Words by c.z.robertson


2002-06-01 01:00:00 UTC

I have completed a degree in computing. I am now a free man.

I must say that doing a degree is the worst possible way to actually learn anything. If you want to learn about computers, just spend three years teaching yourself. It's far more efficient.

Congrats, then! :) I hope this doesn't apply to linguistics as well...

colin_zr - http://rtnl.org.uk

2002-06-09 23:51:00 UTC

:) I don't know. For the most part, computing is very much a subject which can be self-taught. (But actually I think that of everything I've studied, so maybe it's just that I learn well on my own.) I don't know how true that is of linguistics.

But I think a more important issue is how much you enjoy the work that you do at university. I really didn't enjoy my degree. I felt frustrated at being taught nonsense by people who really weren't competent to use computers, let alone teach their use, and being taught it in the most time-consuming way possible, so that I had no time of my own in which to do worthwhile things with the amazing technologies around us. (The situation wasn't universally bad, but there was enough bad stuff to thoroughly overshadow the good stuff that happened there.) Hopefully you're in a better situation with your linguistics course and hopefully the quality of the teaching is better. If that's the case then you should be fine.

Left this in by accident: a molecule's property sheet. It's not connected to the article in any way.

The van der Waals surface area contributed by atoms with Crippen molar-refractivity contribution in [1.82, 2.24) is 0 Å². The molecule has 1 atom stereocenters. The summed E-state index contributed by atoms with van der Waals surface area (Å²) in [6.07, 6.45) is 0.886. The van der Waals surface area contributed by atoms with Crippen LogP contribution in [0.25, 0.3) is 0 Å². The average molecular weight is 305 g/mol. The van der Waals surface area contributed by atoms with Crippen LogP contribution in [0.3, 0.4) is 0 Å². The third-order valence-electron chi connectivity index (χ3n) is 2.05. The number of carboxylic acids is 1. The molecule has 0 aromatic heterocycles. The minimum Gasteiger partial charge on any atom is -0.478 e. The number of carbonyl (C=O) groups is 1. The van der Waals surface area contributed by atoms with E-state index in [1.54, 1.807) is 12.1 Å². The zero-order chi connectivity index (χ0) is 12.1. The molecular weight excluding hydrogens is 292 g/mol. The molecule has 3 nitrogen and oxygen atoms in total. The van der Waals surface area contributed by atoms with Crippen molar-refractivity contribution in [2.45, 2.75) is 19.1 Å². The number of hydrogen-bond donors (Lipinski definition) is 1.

colin_zr - http://rtnl.org.uk/

2002-06-09 23:54:00 UTC

Oh yeah... and hopefully you don't succumb to despair quite so quickly as I do. :)

Superb CS Materials

Saras Udanpur

2002-06-26 22:46:00 UTC

If you want to teach yourself have a look at the materials for a one year compressed MIT degree: http://aduni.org/courses/

There's around 80GB of material which can be shipped to you on a HDD.

Teaching Software Engineering

Saras Udanpur

2002-10-06 21:11:26 UTC

A significant improvement in students' software engineering skills can be achieved via the following elements:

Challenging students to build four or five applications (rather than the traditional single problem) over a 13-week semester.

Drawing on the alumni to bring professional software engineers onto the campus to coach students.

A terminal room where students can work together on a scheduled basis.

Projects with real clients.

An emphasis on oral and written presentation of results.

-- http://philip.greenspun.com/teaching/teaching-software-engineering